Overall, the M200 is an excellent 3D printer. It has a sturdy frame with a good build volume and is really easy to use. It can print accurate and smooth 3D models and can use different kinds of materials. If you want a workhorse 3D printer under $2,000 that comes with side covers, you can’t go wrong with the M200.

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Tech Specs
Resolution: 90 microns
Volume: 7.9 x 7.9 x 7.1 in
Filament: 1.75 mm
Type: XABS, PLA, PETG, and others
Weight: 32 lb
Connect: USB, SD card
The Pros
Plug-and-play setup
Comes assembled
Now includes official side covers
Consistent print quality
Good build volume
Sturdy frame
The Cons
Closed-source
Built-in spool holder is too small
Zortrax slicer can be a pain to use

LulzBot TAZ 6

LulzBot TAZ 6View on Amazon

Editor’s Rating: 4.5/5.0

If you feed the LulzBot Mini a Super Mushroom, the result would be the LulzBot TAZ 6. It’s a large-format 3D printer known for its reliability and sturdy aluminum frame, making it an excellent workhorse 3D printer for professional use and commercial use.

In appearance, the TAZ 6 is very similar to the Mini. It’s an open-framed 3D printer with an integrated control box, giving it a relatively smaller footprint than a large-format 3D printer with a separate control box, such as the Creality CR-10S. On the control box, you’ll find a power switch, a basic LCD interface, a USB port, and an SD card slot.

Although not as plug-and-play as the Mini, the TAZ 6 is easy to set up out of the box. It comes mostly assembled, with the majority of the core parts already locked in place. It ships with a comprehensive manual, which makes the initial setup less frustrating, and comes with an automatic bed leveling system. With the auto-leveling system, calibrating the print bed is like a walk in the park. Including the software installation and the filament loading, the entire initial setup can be done in just one hour.

An open-source 3D printer, the TAZ 6 is capable of printing highly detailed 3D models when running with the right settings. It has a well-constructed extruder that doesn’t clog easily and comes with a build platform that doesn’t go out of alignment after just a couple of prints. Once tuned-up, the TAZ 6 is an absolute workhorse, capable of printing non-stop for days with little to no issues.

With the heated print bed, you can print with high-temperature materials on the TAZ 6, and that includes more advanced materials such as Nylon and TPU. As with other 3D printers, you need to adjust the settings depending on the loaded material. Some materials will require you to build an enclosure, though. Since it has an open structure, the TAZ 6 is not exactly the best at maintaining a stable temperature in the print area.

In all, the TAZ 6 is a reliable 3D printer that you can count on to produce consistent prints, regardless of the resolution. It’s got a rigid aluminum frame, which keeps it stable while printing, and comes with a large build volume. If you want a workhorse 3D printer with a more generous build size than the MakerGear M2, buy the TAZ 6.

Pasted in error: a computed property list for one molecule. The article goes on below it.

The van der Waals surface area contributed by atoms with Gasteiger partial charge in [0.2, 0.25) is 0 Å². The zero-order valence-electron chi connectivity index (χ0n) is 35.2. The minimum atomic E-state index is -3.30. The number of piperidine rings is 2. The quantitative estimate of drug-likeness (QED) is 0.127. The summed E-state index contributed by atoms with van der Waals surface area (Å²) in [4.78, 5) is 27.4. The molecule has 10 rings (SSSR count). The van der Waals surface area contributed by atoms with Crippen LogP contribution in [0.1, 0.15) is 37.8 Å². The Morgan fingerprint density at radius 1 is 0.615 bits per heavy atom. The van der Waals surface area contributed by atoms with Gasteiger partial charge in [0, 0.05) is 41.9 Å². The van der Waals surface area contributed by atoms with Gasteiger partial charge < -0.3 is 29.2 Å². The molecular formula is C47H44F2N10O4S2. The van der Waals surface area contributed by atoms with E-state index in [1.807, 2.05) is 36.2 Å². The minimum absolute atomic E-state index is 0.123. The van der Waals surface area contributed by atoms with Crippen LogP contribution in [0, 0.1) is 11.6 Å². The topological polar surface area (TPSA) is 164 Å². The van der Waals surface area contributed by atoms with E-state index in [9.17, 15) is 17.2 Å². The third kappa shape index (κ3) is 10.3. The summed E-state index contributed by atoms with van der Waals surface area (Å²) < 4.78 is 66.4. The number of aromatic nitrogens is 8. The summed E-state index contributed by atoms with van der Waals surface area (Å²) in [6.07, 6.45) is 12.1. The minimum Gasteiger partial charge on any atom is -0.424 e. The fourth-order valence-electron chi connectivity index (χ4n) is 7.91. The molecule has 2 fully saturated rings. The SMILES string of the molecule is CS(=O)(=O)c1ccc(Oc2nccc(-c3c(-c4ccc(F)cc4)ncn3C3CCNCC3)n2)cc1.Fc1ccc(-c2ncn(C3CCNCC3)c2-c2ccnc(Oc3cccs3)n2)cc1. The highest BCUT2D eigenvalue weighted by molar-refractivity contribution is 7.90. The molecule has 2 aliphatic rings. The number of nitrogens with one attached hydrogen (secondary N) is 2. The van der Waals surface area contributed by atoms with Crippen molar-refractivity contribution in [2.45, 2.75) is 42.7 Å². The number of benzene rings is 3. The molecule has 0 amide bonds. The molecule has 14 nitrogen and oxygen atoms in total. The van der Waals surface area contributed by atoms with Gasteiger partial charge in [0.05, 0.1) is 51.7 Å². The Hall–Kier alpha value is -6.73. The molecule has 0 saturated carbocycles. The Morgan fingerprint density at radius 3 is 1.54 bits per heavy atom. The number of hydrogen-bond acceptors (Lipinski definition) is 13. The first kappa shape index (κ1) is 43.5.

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Tech Specs
Resolution: 50 microns
Volume: 11 x 11 x 9.8 in
Filament: 3 mm
Type: ABS, PLA, Nylon, and others
Weight: 33 lb
Connect: USB, SD card
The Pros
Open-source
Large build size
Sturdy aluminum frame
Auto bed leveling system
Integrated controller box
Outstanding print quality
Open material system
Comprehensive instruction manual
The Cons
Limited LCD interface
Open structure

Raise3D N2

Raise3D N2View on Amazon

Editor’s Rating: 4.5/5.0

The Raise3D N2 is similar to the LulzBot TAZ 6 in that it offers high-resolution prints and a large build volume. It can also print with different materials, including high-temperature materials, from different brands, courtesy of its open material system. What sets the N2 apart from the TAZ 6 is that it offers a full enclosure out of the box. With the TAZ 6, you need to build or buy your own enclosure.

Designed by a company with Kickstarter origins, the N2 is a large-format 3D printer housed in a rigid metal frame. It has a large footprint and is a lot heavier than most non-industrial 3D printers. The single extruder N2 goes for around $2,800 while the dual extruder model is just a hair under $3,000. If you don’t plan to dive into multi-color prints and complex 3D models that require dissolvable supports, get the single extruder N2.

The N2 comes assembled out of the box. No major assembly is required during the initial setup. You can start printing in just one hour. Loading the filament is easy and leveling the bed is simple. It includes a heated print bed and an easy-to-use 7-inch touchscreen interface. Sadly, the current model of the N2 still lacks an onboard camera, which would have made monitoring prints more convenient.

The N2 stands out not only because of its imposing physical dimensions but also because of its officially listed maximum layer resolution of 10 microns. It can produce stunning high-resolution prints when perfectly calibrated. But while that sounds drool-worthy, getting the N2 to perfect calibration is not an easy task. A significant amount of tinkering is needed before you can consistently print in high resolutions.

Overall, the N2 is an excellent 3D printer. It’s built like a tank, comes with a large build volume, and can produce high-resolution prints. It’s a recommended 3D printer for enthusiasts and intermediate users and those who care a lot about print resolution.

Like the Ultimaker 2+, the N2 has an upsized version in the form of the N2 Plus. With a build volume of 12 x 12 x 24 inches, the N2 Plus is one of the largest 3D printers on the market, not counting industrial-level 3D printers. The bad news is that the N2 Plus falls outside of our price range, so you’ll have to increase your budget if you want to get your hands on it.

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Tech Specs
Resolution: 10 microns
Volume: 12 x 12 x 12 in
Filament: 1.75 mm
Type: ABS, PLA, PETG, and others
Weight: 116.8 lb
Connect: Wi-Fi, USB, SD card
The Pros
Large build volume
Fully enclosed
Rigid metal frame
High-resolution prints
Intuitive touchscreen interface
Open material system
Good customer support
Dual extruder option
The Cons
Large machine footprint
Not easy to move around